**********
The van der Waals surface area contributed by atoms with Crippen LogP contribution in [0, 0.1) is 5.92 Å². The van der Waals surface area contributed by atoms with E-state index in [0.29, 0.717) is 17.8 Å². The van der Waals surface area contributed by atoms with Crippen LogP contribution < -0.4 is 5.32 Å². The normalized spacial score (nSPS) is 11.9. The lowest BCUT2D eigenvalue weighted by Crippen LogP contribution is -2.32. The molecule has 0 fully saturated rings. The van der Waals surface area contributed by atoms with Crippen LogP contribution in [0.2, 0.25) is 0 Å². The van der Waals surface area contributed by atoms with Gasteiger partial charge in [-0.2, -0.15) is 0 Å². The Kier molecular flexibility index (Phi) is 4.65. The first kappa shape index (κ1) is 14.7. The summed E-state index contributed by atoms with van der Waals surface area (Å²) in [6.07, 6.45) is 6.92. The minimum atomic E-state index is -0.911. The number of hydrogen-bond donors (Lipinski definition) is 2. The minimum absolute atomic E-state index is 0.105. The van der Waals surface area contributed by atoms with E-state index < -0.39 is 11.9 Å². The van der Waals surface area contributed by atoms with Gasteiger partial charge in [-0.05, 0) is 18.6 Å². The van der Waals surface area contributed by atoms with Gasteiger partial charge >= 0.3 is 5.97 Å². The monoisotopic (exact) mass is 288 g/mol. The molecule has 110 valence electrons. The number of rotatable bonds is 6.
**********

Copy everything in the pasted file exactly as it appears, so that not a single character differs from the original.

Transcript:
The van der Waals surface area contributed by atoms with Crippen LogP contribution in [0, 0.1) is 5.92 Å². The van der Waals surface area contributed by atoms with E-state index in [0.29, 0.717) is 17.8 Å². The van der Waals surface area contributed by atoms with Crippen LogP contribution < -0.4 is 5.32 Å². The normalized spacial score (nSPS) is 11.9. The lowest BCUT2D eigenvalue weighted by Crippen LogP contribution is -2.32. The molecule has 0 fully saturated rings. The van der Waals surface area contributed by atoms with Crippen LogP contribution in [0.2, 0.25) is 0 Å². The van der Waals surface area contributed by atoms with Gasteiger partial charge in [-0.2, -0.15) is 0 Å². The Kier molecular flexibility index (Phi) is 4.65. The first kappa shape index (κ1) is 14.7. The summed E-state index contributed by atoms with van der Waals surface area (Å²) in [6.07, 6.45) is 6.92. The minimum atomic E-state index is -0.911. The number of hydrogen-bond donors (Lipinski definition) is 2. The minimum absolute atomic E-state index is 0.105. The van der Waals surface area contributed by atoms with E-state index < -0.39 is 11.9 Å². The van der Waals surface area contributed by atoms with Gasteiger partial charge in [-0.05, 0) is 18.6 Å². The van der Waals surface area contributed by atoms with Gasteiger partial charge >= 0.3 is 5.97 Å². The monoisotopic (exact) mass is 288 g/mol. The molecule has 110 valence electrons. The number of rotatable bonds is 6.